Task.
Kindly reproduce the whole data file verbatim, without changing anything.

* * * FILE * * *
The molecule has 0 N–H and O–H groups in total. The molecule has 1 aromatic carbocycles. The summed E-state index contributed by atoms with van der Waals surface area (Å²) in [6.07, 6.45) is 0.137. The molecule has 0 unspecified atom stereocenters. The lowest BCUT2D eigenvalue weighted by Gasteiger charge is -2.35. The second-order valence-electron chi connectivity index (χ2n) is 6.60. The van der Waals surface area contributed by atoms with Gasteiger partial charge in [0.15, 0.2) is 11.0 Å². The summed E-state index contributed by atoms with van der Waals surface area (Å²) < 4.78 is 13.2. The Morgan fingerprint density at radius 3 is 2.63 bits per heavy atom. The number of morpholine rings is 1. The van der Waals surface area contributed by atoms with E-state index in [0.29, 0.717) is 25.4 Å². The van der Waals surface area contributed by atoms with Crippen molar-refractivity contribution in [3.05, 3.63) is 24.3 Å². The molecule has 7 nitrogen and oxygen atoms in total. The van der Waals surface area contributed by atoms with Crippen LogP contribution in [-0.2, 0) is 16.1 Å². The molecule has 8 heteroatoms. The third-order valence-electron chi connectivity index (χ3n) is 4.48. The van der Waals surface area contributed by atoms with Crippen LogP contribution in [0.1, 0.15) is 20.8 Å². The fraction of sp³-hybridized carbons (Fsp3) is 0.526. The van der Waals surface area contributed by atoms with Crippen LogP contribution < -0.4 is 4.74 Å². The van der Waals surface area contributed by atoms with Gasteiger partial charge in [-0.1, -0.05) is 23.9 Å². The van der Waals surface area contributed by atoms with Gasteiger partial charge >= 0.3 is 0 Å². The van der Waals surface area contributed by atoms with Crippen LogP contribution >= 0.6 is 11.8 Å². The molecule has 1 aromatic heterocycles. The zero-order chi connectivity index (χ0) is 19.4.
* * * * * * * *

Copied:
The molecule has 0 N–H and O–H groups in total. The molecule has 1 aromatic carbocycles. The summed E-state index contributed by atoms with van der Waals surface area (Å²) in [6.07, 6.45) is 0.137. The molecule has 0 unspecified atom stereocenters. The lowest BCUT2D eigenvalue weighted by Gasteiger charge is -2.35. The second-order valence-electron chi connectivity index (χ2n) is 6.60. The van der Waals surface area contributed by atoms with Gasteiger partial charge in [0.15, 0.2) is 11.0 Å². The summed E-state index contributed by atoms with van der Waals surface area (Å²) < 4.78 is 13.2. The Morgan fingerprint density at radius 3 is 2.63 bits per heavy atom. The number of morpholine rings is 1. The van der Waals surface area contributed by atoms with E-state index in [0.29, 0.717) is 25.4 Å². The van der Waals surface area contributed by atoms with Crippen molar-refractivity contribution in [3.05, 3.63) is 24.3 Å². The molecule has 7 nitrogen and oxygen atoms in total. The van der Waals surface area contributed by atoms with Crippen LogP contribution in [-0.2, 0) is 16.1 Å². The molecule has 8 heteroatoms. The third-order valence-electron chi connectivity index (χ3n) is 4.48. The van der Waals surface area contributed by atoms with Crippen LogP contribution in [0.1, 0.15) is 20.8 Å². The fraction of sp³-hybridized carbons (Fsp3) is 0.526. The van der Waals surface area contributed by atoms with Crippen LogP contribution < -0.4 is 4.74 Å². The van der Waals surface area contributed by atoms with Gasteiger partial charge in [-0.1, -0.05) is 23.9 Å². The van der Waals surface area contributed by atoms with Gasteiger partial charge >= 0.3 is 0 Å². The van der Waals surface area contributed by atoms with Crippen LogP contribution >= 0.6 is 11.8 Å². The molecule has 1 aromatic heterocycles. The zero-order chi connectivity index (χ0) is 19.4.